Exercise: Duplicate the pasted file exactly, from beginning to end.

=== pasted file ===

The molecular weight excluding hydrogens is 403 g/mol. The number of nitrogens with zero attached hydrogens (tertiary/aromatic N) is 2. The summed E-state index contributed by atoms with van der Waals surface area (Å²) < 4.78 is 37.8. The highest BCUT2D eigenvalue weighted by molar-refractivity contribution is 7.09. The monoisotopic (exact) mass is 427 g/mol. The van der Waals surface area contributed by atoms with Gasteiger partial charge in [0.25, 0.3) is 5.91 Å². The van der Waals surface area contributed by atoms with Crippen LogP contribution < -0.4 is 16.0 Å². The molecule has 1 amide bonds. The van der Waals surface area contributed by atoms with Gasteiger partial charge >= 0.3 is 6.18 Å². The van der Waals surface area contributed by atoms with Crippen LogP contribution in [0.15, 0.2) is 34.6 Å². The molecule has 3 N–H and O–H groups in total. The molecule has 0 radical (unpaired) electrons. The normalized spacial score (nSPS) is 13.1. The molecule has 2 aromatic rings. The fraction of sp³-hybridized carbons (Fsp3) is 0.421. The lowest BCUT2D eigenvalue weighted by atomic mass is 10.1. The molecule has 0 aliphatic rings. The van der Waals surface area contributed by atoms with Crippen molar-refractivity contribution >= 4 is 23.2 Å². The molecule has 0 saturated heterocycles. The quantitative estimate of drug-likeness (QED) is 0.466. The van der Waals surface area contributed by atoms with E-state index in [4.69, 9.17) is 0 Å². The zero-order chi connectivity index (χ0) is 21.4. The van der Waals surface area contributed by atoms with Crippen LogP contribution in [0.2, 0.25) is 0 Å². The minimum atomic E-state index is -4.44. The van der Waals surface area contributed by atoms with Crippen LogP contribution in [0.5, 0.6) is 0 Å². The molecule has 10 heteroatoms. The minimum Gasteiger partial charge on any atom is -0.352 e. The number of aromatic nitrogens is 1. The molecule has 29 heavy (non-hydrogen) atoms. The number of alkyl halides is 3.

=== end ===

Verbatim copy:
The molecular weight excluding hydrogens is 403 g/mol. The number of nitrogens with zero attached hydrogens (tertiary/aromatic N) is 2. The summed E-state index contributed by atoms with van der Waals surface area (Å²) < 4.78 is 37.8. The highest BCUT2D eigenvalue weighted by molar-refractivity contribution is 7.09. The monoisotopic (exact) mass is 427 g/mol. The van der Waals surface area contributed by atoms with Gasteiger partial charge in [0.25, 0.3) is 5.91 Å². The van der Waals surface area contributed by atoms with Crippen LogP contribution < -0.4 is 16.0 Å². The molecule has 1 amide bonds. The van der Waals surface area contributed by atoms with Gasteiger partial charge >= 0.3 is 6.18 Å². The van der Waals surface area contributed by atoms with Crippen LogP contribution in [0.15, 0.2) is 34.6 Å². The molecule has 3 N–H and O–H groups in total. The molecule has 0 radical (unpaired) electrons. The normalized spacial score (nSPS) is 13.1. The molecule has 2 aromatic rings. The fraction of sp³-hybridized carbons (Fsp3) is 0.421. The lowest BCUT2D eigenvalue weighted by atomic mass is 10.1. The molecule has 0 aliphatic rings. The van der Waals surface area contributed by atoms with Crippen molar-refractivity contribution >= 4 is 23.2 Å². The molecule has 0 saturated heterocycles. The quantitative estimate of drug-likeness (QED) is 0.466. The van der Waals surface area contributed by atoms with E-state index in [4.69, 9.17) is 0 Å². The zero-order chi connectivity index (χ0) is 21.4. The van der Waals surface area contributed by atoms with Crippen LogP contribution in [0.2, 0.25) is 0 Å². The minimum atomic E-state index is -4.44. The van der Waals surface area contributed by atoms with Crippen LogP contribution in [0.5, 0.6) is 0 Å². The molecule has 10 heteroatoms. The minimum Gasteiger partial charge on any atom is -0.352 e. The number of aromatic nitrogens is 1. The molecule has 29 heavy (non-hydrogen) atoms. The number of alkyl halides is 3.